How to Buy An Antique Clock

When it comes to buying antique clocks, making the right decision is everything. From the year, type, and condition of the clock to the seller, carefully progressing through the steps is crucial to making the right purchase.

The first step is to research the authenticity of the model by looking at the clock maker, age of the model, and history of the piece. Look for distinguishing features that will differentiate the clock from a duplicate. Knowing the history of the piece also helps to establish the price you should be looking for.

If the there is a disparity between the seller’s price and the market value, consider ordering an appraisal for the piece to determine its authenticity. In addition to an appraisal, consulting with an auction house is another useful way to determine if the piece is authentic.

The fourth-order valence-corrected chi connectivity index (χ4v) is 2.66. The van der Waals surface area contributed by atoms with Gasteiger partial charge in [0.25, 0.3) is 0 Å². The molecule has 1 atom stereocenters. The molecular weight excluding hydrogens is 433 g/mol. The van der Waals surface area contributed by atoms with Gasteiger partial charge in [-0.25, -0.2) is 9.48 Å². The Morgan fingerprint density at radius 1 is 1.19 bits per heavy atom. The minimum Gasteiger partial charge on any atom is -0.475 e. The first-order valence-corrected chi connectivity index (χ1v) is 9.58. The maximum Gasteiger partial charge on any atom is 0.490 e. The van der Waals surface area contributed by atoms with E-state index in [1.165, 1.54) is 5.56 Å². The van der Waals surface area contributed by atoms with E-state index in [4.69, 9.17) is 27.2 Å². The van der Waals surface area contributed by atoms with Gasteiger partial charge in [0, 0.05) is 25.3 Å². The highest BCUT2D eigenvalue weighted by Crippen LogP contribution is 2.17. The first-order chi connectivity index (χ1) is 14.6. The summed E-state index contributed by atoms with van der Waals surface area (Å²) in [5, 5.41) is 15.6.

When examining the clock, the first step is to inspect the wood case. Look for defects in the finish, warped, split or gouged wood, and damaged molding. Don’t forget to check the inside of the clock as well by going through the front door or other access panels.

After performing the initial visual inspection, it’s time to look at the internal mechanism of the clock. This not only includes checking for broken parts, but past repairs as well. Great places to start are the pendulum, pendulum bob, weights, glass condition, pulleys and cables. Check the dial glass and try to determine if it’s been replaced, if so, the dial mask may have gaps that could cause the dial glass to fall out.

Now that you know about the clock, consider the seller. It’s one thing to purchase a clock from a reputable antique dealer or store or an auction house, but quite another to answer and ad in the paper. If buying from the local classifieds or craigslist, always meet the seller in person and discuss the piece. Depending on the seller, inquire about a return policy and other guarantees.

Last but not least, consult with a local watch and clock repair shop regarding the cost of needed repairs. In addition, ask them about common faults with the piece and how much those will cost to repair in the future, should they occur.